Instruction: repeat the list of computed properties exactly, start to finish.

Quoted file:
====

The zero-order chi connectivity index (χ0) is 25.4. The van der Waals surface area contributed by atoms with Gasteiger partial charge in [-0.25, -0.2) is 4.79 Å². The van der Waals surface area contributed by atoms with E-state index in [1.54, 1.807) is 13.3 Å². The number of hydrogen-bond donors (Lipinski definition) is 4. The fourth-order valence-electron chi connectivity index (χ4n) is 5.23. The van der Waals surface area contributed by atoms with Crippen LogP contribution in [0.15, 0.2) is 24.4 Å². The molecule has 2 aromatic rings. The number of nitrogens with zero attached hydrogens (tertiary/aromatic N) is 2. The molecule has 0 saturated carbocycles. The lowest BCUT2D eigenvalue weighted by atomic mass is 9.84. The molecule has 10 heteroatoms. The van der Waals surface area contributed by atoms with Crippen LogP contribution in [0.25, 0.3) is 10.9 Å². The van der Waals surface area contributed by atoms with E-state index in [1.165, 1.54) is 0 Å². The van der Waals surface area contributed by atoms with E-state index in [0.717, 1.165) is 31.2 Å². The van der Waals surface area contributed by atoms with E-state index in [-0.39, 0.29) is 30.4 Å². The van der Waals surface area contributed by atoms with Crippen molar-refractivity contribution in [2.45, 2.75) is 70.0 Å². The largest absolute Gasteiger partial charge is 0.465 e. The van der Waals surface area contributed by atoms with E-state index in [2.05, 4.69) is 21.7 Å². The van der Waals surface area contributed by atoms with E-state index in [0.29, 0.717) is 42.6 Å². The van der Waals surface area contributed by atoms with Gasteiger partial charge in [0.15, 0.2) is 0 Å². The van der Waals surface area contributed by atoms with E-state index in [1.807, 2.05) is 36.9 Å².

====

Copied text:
The zero-order chi connectivity index (χ0) is 25.4. The van der Waals surface area contributed by atoms with Gasteiger partial charge in [-0.25, -0.2) is 4.79 Å². The van der Waals surface area contributed by atoms with E-state index in [1.54, 1.807) is 13.3 Å². The number of hydrogen-bond donors (Lipinski definition) is 4. The fourth-order valence-electron chi connectivity index (χ4n) is 5.23. The van der Waals surface area contributed by atoms with Crippen LogP contribution in [0.15, 0.2) is 24.4 Å². The molecule has 2 aromatic rings. The number of nitrogens with zero attached hydrogens (tertiary/aromatic N) is 2. The molecule has 0 saturated carbocycles. The lowest BCUT2D eigenvalue weighted by atomic mass is 9.84. The molecule has 10 heteroatoms. The van der Waals surface area contributed by atoms with Crippen LogP contribution in [0.25, 0.3) is 10.9 Å². The van der Waals surface area contributed by atoms with E-state index in [1.165, 1.54) is 0 Å². The van der Waals surface area contributed by atoms with E-state index in [0.717, 1.165) is 31.2 Å². The van der Waals surface area contributed by atoms with E-state index in [-0.39, 0.29) is 30.4 Å². The van der Waals surface area contributed by atoms with Crippen molar-refractivity contribution in [2.45, 2.75) is 70.0 Å². The largest absolute Gasteiger partial charge is 0.465 e. The van der Waals surface area contributed by atoms with E-state index in [2.05, 4.69) is 21.7 Å². The van der Waals surface area contributed by atoms with E-state index in [0.29, 0.717) is 42.6 Å². The van der Waals surface area contributed by atoms with Gasteiger partial charge in [0.15, 0.2) is 0 Å². The van der Waals surface area contributed by atoms with E-state index in [1.807, 2.05) is 36.9 Å².